Blogger is Hired to Renovate, Mistakenly Destroys Ulster County Art Piece ‘House’

The following is a semi-fictional newspaper article that I wrote because it seemed more fun than whining about this project for another post:

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When first-time home-buyers Adriana and Barry stumbled upon the real estate listing for a quaint 1,100 square foot cottage in the small Catskills hamlet of Olivebridge, they knew they’d found something special. An unassuming home surrounded mainly by woods and monolithic rock formations, it was clear that the house itself was in need of a few minor tweaks. Like so many homeowners in today’s market, they were prepared to embark on a small renovation to bring the house into line with their personal tastes.

“We knew what we wanted, and this house checked almost all of the boxes,” Adriana, an entrepreneur based in Manhattan, recalled. “All it really needed was a new kitchen and a few cosmetic upgrades.” They hired then-25 year-old blogger of the home-improvement focused blog, Manhattan Nest (manhattan-nest.com) to design, execute, and document the renovation for them. They gave him 8 weeks to complete the project.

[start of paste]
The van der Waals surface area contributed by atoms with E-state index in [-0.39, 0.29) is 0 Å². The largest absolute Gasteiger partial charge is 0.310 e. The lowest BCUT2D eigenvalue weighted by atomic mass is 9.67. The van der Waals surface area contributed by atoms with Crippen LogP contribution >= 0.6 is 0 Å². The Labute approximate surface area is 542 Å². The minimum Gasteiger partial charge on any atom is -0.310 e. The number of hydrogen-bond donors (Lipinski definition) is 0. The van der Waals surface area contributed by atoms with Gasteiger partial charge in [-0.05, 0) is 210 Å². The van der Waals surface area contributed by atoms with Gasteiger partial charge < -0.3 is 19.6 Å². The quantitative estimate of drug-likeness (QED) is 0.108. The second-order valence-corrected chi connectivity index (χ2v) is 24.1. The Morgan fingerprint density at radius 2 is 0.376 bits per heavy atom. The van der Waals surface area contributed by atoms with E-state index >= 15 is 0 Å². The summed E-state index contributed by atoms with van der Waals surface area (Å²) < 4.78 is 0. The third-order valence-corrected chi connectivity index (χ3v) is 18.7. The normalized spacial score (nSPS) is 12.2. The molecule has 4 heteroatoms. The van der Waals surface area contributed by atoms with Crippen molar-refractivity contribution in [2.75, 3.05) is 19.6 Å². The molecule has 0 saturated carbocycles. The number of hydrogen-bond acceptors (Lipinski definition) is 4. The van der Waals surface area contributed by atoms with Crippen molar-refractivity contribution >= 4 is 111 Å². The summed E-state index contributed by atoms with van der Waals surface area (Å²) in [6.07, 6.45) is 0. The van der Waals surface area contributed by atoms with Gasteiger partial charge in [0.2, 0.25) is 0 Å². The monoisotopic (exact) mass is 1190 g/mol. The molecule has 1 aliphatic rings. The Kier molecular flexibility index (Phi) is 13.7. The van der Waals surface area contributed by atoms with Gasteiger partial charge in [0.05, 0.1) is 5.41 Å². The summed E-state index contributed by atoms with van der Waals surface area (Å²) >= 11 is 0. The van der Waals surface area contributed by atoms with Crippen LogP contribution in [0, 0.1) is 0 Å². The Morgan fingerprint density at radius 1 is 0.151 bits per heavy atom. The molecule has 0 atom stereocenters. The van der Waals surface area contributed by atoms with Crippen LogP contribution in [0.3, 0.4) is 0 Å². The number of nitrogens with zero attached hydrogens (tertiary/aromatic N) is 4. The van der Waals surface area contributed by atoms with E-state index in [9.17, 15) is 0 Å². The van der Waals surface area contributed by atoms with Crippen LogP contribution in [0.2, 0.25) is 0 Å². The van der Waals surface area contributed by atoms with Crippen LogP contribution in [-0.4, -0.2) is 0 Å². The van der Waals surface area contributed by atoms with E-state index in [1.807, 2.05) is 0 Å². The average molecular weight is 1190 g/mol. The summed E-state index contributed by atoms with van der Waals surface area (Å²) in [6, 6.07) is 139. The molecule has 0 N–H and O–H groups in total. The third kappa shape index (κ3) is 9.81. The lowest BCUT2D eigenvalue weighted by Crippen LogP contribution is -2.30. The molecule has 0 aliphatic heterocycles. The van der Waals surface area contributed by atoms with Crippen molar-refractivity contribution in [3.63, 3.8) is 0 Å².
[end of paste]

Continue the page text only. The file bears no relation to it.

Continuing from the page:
Two months later, the couple found themselves spiraling deeper and deeper into a renovation boasting a size and scope that they never imagined.

“It was shocking,” Barry explained. “Every professional who walked through the house literally stood there and said to us ‘this is the worst house we’ve ever seen—period.’ That was devastating. We had no idea what to do.”

It’s a story most of us have heard before, told and re-told on television shows like Holmes on Homes and the 1986 modern classic, The Money Pit. But this story varies from that narrative thanks to one subtle but essential detail: this home was actually the product of an installation art piece entitled House, a project that has been decades-long in the making.